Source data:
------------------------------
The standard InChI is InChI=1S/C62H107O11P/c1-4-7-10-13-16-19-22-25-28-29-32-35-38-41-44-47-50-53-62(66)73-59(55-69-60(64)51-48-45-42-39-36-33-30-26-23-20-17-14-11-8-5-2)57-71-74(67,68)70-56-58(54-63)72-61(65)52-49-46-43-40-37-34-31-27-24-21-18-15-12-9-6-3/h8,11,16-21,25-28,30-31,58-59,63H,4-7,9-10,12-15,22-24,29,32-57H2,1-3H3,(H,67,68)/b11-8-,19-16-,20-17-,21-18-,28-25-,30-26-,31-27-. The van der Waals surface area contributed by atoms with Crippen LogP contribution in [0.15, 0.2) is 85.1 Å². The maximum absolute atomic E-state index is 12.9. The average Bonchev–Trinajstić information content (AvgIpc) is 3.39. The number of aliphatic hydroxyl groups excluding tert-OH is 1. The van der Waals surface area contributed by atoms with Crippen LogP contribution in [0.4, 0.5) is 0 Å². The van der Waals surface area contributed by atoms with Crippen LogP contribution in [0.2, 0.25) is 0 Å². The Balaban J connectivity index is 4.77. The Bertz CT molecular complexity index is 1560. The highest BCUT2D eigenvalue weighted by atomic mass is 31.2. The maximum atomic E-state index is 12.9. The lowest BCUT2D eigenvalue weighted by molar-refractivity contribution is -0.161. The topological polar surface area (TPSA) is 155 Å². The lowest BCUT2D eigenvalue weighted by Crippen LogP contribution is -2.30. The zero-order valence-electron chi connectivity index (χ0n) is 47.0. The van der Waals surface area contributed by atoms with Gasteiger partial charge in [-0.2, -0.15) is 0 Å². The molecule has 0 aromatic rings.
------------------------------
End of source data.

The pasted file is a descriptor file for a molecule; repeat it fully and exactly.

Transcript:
The standard InChI is InChI=1S/C62H107O11P/c1-4-7-10-13-16-19-22-25-28-29-32-35-38-41-44-47-50-53-62(66)73-59(55-69-60(64)51-48-45-42-39-36-33-30-26-23-20-17-14-11-8-5-2)57-71-74(67,68)70-56-58(54-63)72-61(65)52-49-46-43-40-37-34-31-27-24-21-18-15-12-9-6-3/h8,11,16-21,25-28,30-31,58-59,63H,4-7,9-10,12-15,22-24,29,32-57H2,1-3H3,(H,67,68)/b11-8-,19-16-,20-17-,21-18-,28-25-,30-26-,31-27-. The van der Waals surface area contributed by atoms with Crippen LogP contribution in [0.15, 0.2) is 85.1 Å². The maximum absolute atomic E-state index is 12.9. The average Bonchev–Trinajstić information content (AvgIpc) is 3.39. The number of aliphatic hydroxyl groups excluding tert-OH is 1. The van der Waals surface area contributed by atoms with Crippen LogP contribution in [0.4, 0.5) is 0 Å². The van der Waals surface area contributed by atoms with Crippen LogP contribution in [0.2, 0.25) is 0 Å². The Balaban J connectivity index is 4.77. The Bertz CT molecular complexity index is 1560. The highest BCUT2D eigenvalue weighted by atomic mass is 31.2. The maximum atomic E-state index is 12.9. The lowest BCUT2D eigenvalue weighted by molar-refractivity contribution is -0.161. The topological polar surface area (TPSA) is 155 Å². The lowest BCUT2D eigenvalue weighted by Crippen LogP contribution is -2.30. The zero-order valence-electron chi connectivity index (χ0n) is 47.0. The van der Waals surface area contributed by atoms with Gasteiger partial charge in [-0.2, -0.15) is 0 Å². The molecule has 0 aromatic rings.